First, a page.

Commercial Litigation and Arbitration

Rule 37(b)(2)(A) Sanctions — Dismissal for Violation of Discovery Order Reversed Where Party Appeared for Deposition Per Order, Was Questioned for Hours, Left for Work, and Order Stated No End Time — Unasked Questions Must Be ID’ed to Show Prejudice

Akins v. So. Glazer’s Wine & Spirits of Ark. LLC, 2019 WL 4071876 (8th Cir. Aug. 29, 2019) (unpublished):


*1 Henry Akins appeals after the district court dismissed with prejudice his employment discrimination complaint as a sanction for not obeying a discovery order under Federal Rule of Civil Procedure 37(b)(2)(A). Having jurisdiction under 28 U.S.C. § 1291, this court reverses and remands.


Akins filed a pro se employment discrimination complaint against his former employer, Southern Glazer’s Wine and Spirits of Arkansas LLC. Throughout the proceedings, there were several discovery disputes, including Akins’s (alleged) failure to appear for a scheduled deposition. Opposing counsel told Akins, incorrectly, that depositions could only be conducted between 9 a.m. and 5 p.m. Akins requested that his deposition be scheduled over two days between 2 and 5 p.m. to accommodate his work schedule. The district court ordered him to appear for his deposition over two days, warning that if he failed to appear, the case would be dismissed. Southern’s notice of deposition stated that the deposition would begin at 2 p.m. each day, but did not state an ending time. On the first day, the deposition adjourned prior to 5 p.m. On the second day, Akins left the deposition at 5 p.m. to go to work, despite opposing counsel’s statement that she had an additional 15 minutes of questioning. The district court ruled that although Akins attended the deposition, he refused to complete it, and concluded that dismissal under Rule 37(b)(2)(A) was the only appropriate sanction.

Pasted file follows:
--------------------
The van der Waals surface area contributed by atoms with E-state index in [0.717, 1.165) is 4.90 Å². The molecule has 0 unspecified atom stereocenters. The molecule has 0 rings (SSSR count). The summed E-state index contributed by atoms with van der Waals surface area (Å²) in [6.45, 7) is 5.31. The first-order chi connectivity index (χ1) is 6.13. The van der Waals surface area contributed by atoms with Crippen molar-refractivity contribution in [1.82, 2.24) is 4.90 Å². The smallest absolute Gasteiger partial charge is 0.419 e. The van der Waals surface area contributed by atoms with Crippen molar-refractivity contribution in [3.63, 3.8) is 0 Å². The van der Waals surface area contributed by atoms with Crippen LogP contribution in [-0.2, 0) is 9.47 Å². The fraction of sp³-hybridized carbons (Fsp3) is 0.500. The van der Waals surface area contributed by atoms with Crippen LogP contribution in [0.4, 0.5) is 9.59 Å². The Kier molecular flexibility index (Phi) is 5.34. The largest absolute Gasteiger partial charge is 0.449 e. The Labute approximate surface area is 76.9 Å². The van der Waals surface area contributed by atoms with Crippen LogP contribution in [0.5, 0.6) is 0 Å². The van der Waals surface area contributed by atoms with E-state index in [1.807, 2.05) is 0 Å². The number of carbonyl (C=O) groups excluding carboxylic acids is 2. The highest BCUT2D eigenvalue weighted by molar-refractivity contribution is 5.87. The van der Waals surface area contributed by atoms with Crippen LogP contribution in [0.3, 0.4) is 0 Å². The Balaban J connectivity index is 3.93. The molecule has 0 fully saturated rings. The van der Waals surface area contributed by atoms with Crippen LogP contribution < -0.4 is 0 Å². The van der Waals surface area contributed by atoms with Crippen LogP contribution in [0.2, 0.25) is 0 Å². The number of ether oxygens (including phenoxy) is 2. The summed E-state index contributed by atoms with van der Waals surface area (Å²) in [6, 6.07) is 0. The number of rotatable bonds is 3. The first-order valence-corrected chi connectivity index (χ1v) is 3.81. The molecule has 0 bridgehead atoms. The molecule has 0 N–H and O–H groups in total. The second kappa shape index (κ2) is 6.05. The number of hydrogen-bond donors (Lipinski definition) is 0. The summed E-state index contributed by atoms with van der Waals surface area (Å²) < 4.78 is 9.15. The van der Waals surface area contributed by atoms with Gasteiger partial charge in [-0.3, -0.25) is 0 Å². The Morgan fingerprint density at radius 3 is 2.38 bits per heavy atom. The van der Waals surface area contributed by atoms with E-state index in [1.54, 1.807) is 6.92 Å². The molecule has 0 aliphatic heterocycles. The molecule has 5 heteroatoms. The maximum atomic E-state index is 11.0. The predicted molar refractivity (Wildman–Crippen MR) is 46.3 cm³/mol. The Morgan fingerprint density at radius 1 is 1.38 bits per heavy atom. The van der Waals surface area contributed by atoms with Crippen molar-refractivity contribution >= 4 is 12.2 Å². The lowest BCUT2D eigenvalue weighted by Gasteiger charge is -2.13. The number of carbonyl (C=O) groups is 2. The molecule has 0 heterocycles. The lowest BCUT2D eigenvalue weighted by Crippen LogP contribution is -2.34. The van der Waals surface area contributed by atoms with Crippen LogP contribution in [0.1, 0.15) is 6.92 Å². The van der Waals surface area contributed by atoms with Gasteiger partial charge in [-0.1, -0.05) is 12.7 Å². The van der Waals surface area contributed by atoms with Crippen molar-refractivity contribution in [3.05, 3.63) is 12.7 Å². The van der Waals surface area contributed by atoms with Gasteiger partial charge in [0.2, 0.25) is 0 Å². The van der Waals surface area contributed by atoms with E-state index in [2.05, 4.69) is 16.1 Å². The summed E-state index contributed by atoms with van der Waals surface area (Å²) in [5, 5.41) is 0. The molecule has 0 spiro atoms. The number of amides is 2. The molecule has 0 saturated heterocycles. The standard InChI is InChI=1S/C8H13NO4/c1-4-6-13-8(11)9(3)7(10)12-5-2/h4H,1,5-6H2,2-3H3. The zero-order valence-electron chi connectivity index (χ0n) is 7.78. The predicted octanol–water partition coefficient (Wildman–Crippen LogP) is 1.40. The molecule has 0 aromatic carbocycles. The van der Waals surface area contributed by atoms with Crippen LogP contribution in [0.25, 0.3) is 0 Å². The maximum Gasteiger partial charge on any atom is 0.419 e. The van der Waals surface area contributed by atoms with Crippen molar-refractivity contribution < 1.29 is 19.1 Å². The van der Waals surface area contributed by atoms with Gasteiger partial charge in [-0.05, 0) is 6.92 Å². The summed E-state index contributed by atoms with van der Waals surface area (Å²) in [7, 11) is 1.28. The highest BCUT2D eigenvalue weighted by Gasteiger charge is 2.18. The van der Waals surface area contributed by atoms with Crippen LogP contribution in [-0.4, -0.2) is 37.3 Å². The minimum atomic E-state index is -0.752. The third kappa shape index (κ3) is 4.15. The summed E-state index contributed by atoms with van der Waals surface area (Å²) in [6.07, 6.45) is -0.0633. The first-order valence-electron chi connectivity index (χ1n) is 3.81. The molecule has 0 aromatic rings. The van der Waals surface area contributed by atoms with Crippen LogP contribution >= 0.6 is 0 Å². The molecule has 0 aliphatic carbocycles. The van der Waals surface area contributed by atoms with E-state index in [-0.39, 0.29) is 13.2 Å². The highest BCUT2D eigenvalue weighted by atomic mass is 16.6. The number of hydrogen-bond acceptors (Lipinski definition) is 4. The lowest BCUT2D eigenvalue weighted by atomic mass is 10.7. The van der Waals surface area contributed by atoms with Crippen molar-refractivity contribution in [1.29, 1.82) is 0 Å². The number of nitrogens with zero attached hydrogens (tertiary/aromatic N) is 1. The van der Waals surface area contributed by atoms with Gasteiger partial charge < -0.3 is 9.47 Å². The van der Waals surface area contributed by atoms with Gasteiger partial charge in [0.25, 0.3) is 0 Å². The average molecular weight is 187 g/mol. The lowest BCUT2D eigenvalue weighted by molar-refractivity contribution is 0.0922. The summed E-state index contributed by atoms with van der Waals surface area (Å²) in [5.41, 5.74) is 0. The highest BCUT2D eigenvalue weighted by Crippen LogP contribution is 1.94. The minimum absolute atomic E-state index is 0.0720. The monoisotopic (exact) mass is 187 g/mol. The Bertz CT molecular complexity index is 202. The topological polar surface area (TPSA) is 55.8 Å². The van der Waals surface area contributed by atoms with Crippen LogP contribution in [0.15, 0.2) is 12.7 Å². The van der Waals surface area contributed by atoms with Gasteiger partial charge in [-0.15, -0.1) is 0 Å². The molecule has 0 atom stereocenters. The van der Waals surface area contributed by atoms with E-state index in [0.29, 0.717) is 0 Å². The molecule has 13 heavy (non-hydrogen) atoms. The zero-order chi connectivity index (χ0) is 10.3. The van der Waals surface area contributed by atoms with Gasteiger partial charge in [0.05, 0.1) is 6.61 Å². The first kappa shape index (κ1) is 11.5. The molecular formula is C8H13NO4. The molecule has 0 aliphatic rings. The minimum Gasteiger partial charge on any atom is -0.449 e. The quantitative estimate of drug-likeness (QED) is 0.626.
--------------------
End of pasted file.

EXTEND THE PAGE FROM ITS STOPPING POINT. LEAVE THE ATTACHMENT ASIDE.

Rule 37 authorizes dismissal as a sanction if there is (1) an order compelling discovery, (2) willful violation of that order, and (3) prejudice. Before dismissing a case as a discovery sanction, the court must investigate whether less extreme sanctions would suffice, unless the failure was deliberate or in bad faith. Fed. R. Civ. P. 37. Dismissals are reviewed for an abuse of discretion. Comstock v. UPS Ground Freight, Inc., 775 F.3d 990, 992 (8th Cir. 2014). Factual findings of willful or intentional failure to comply with a court order are reviewed for clear error. Smith v. Gold Dust Casino, 526 F.3d 402, 404 (8th Cir. 2008).


Akins did not violate the “fails to appear” discovery order, nor did he act in bad faith. He appeared for his deposition both days at the ordered time, and was deposed for nearly six hours over the two days. Both the discovery order and notice of deposition were silent about when the deposition would end. Akins had reason to believe the deposition would end at 5:00 because Southern’s counsel erroneously told him depositions must occur between 9 a.m. and 5 p.m., and he requested that his deposition be scheduled between 2 and 5 p.m. each day. Southern did not identify the additional questions counsel would ask if the deposition continued past 5 p.m. so Southern did not demonstrate prejudice. This court concludes that the dismissal of Akins’s complaint was an abuse of discretion because his conduct did not violate the district court’s discovery order, and the court erred when it failed to consider sanctions less severe than dismissal with prejudice.


The dismissal of Akins’s complaint is reversed, and the case remanded for further proceedings.


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